I often heard stories about how exceptional NICU nurses are. It is something so many of us know but hope to never experience firsthand. As a pediatric speech-language pathologist, many of my patients have been NICU grads. I often nod along as parents tell me about their NICU experiences, but I never truly understood. These nurses and physicians have dedicated their lives to saving the tiniest and most fragile of lives – and they have a way of taking care of the parents, too. There are no words to explain the miracles they perform minute to minute. The other crucial part of our baby’s journey was who was on the outside of the NICU, cheering on my little 8-pound boy with gorgeous dark hair. I never could have prepared myself for the outpouring of love, kindness and prayers from friends and even strangers. While the NICU nurses and physicians were saving him behind those doors, countless others were on the outside, too.

We received hundreds of texts, calls, messages. Most we were never able to return, or even acknowledge, as we spent our days sitting next to his warmer with our phones rarely out. One of his first visitors was a dear family friend who knew how desperately he needed to be prayed over – and she knew we needed it, too. Shortly after, our church arrived with prayer shawls. Those 16 days would continue to be full of hundreds of people doing so much for us. Whether it was friends offering to take my girls trick-or-treating, dropping off coffee and restaurant gift cards, or cleaning my house – we were surrounded in love and strength. One of my best friends waited for my phone calls from 1,200 miles away on the nights I would go home with an empty car seat. I could do nothing, but cry, and she just listened and prayed. My mom brought us lunch and dinner every single day. She sat next to the crib when I felt I needed to be at school drop offs and pick-ups. My in-laws came every night after work, to remind their only grandson just how much he was loved and the big plans we had in store for his future. Once we could finally hold him, the grandparents didn’t want to put him down. My daughters’ teachers surrounded my girls with support and love, going above and beyond for us. College friends sent me messages from all over the country. Countless friends told us they added us to prayer lists in their churches. My business partner dropped everything for me, taking on most of my caseload in addition to her own, without hesitation. My closest friends were literally there at a moment’s notice for whatever I needed. Then there was my tribe of NICU mom friends. The moms who had been there. Some had short stays and some had babies they never got to take home. Their courage – and their comfort – gave me a strength I didn’t know I had. So many friends and even acquaintances were reaching out to me to tell me of their NICU journeys. I kept wondering, “What kind of friend was I to them when they were in my shoes? Why didn’t I do more for them?” I didn’t understand it before. That’s why.

I’ll never forget my dear friend (and most favorite photographer), Amy, surprising me to come take pictures for me. I knew she had lost a baby girl at birth and I admired her greatly for doing this for me. I asked her how her heart could continue to beat when it’s broken. She replied, “Years later I can say that the broken parts are where the light comes in.” I won’t forget those words. What a privilege it is to have so many friends who keep letting the light in.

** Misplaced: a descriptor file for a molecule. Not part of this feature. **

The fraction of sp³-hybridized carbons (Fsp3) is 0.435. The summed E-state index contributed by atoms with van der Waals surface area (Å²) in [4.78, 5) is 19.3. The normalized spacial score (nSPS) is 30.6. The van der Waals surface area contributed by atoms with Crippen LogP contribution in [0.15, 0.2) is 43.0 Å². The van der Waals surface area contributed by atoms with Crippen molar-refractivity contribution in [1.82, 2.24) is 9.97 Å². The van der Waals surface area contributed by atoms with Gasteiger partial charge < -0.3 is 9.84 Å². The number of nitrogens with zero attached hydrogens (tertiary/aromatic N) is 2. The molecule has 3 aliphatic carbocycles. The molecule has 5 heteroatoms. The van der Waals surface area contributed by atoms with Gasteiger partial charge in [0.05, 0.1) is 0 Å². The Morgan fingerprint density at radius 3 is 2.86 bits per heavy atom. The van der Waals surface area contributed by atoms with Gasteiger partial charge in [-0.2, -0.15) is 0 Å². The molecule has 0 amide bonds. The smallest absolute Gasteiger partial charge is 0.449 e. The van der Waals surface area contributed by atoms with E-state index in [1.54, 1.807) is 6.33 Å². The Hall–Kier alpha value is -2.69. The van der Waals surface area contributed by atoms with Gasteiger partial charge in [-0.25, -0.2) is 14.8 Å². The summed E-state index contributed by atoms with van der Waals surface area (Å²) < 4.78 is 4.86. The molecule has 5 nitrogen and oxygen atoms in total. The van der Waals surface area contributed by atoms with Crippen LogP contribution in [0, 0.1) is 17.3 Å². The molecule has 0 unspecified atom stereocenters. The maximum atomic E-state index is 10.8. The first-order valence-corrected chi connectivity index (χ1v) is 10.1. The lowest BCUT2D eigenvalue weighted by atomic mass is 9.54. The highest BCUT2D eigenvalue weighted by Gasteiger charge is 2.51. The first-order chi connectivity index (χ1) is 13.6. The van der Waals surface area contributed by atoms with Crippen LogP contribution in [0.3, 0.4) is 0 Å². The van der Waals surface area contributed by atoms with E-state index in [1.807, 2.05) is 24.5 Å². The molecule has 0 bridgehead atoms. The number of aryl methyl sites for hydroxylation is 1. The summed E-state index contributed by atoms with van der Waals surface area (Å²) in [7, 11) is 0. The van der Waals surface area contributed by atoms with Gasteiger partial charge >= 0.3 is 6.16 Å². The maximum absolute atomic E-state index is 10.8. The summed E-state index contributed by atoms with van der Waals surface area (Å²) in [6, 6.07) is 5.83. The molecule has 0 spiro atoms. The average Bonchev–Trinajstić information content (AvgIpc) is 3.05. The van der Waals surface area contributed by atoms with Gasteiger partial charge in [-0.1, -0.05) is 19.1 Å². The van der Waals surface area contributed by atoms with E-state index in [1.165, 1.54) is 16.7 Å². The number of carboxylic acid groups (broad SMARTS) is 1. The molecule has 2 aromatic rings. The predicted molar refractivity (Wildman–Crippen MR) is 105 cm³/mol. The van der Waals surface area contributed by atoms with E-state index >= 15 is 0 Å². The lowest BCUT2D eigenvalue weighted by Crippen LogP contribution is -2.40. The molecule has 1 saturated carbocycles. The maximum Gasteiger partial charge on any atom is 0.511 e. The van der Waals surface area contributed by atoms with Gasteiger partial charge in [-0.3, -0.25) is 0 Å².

Legacy Photo and Design

I couldn’t imagine how these pictures would turn out, as he was still hooked up to several cords. The moment she sent me the images, I cried. I didn’t see machines or cords or hear the constant beeping, I just saw my beautiful baby boy. It was the first time in his life I was able to look past the equipment and just see him. A few hours later, the neonatologist told me that he was ready to send us home. I let out a sob, that startled me as much as it did him. He smiled as he asked if I had misunderstood, and I said I understood and that these were the happiest of tears.

During our stay, it was clear to see that not all babies and not all families had the support system we had. I decided in those 16 days that when this would someday be a distant memory, I would be sure we always gave back the way we were given so much. I promised that our swings and equipment would be donated to the NICU. I promised that those onesies that were waiting in his nursery, in which he would quickly outgrow, would be donated back here for the babies who don’t have much to go home with. I vowed that I wouldn’t forget the birthdays of my friends’ babies and children who were in heaven. I made a promise that from that day forward, I would do more. I will be there, really be there, when my friends need it. I will pick up dinner or be a hand to hold in a waiting room. I will help raise money for our exceptional NICU and the organizations that support it. I will donate whatever I can to those who need it most. I will be there for whoever needs it – the way they were for us. There is something so powerful and so wonderful about the simplest of gestures that can have an impact years beyond that second in time. Even just taking a few minutes out of a busy day to let someone know you said a prayer for their child can be a moment they will forever remember. Our days in the NICU left a thumbprint I can’t forget, and honestly, I don’t want to forget. I can’t imagine living in that world where I was before, the world of taking for granted 2:00 a.m. feedings or hearing cries from the back seat.

Countless people went above and beyond for our baby and our family. They demonstrated a compassion like I had never seen. I don’t know how to thank them for the ultimate gift they gave us. I only know how to pay it forward. During those long, terrifying days, I couldn’t help but ask myself, “Why did this happen to us? Why are we here?” A friend, and former NICU mom, dropped off a card for me with words I will never forget. “Being the parent of a NICU baby means you’re extra special. After all, God doesn’t just pick anybody to witness a miracle.” It was us because we were meant to hold the hands of those who will someday need it – and what a privilege it is to be there to offer a hand. To those who are brave enough to let their light shine through their brokenness, thank you.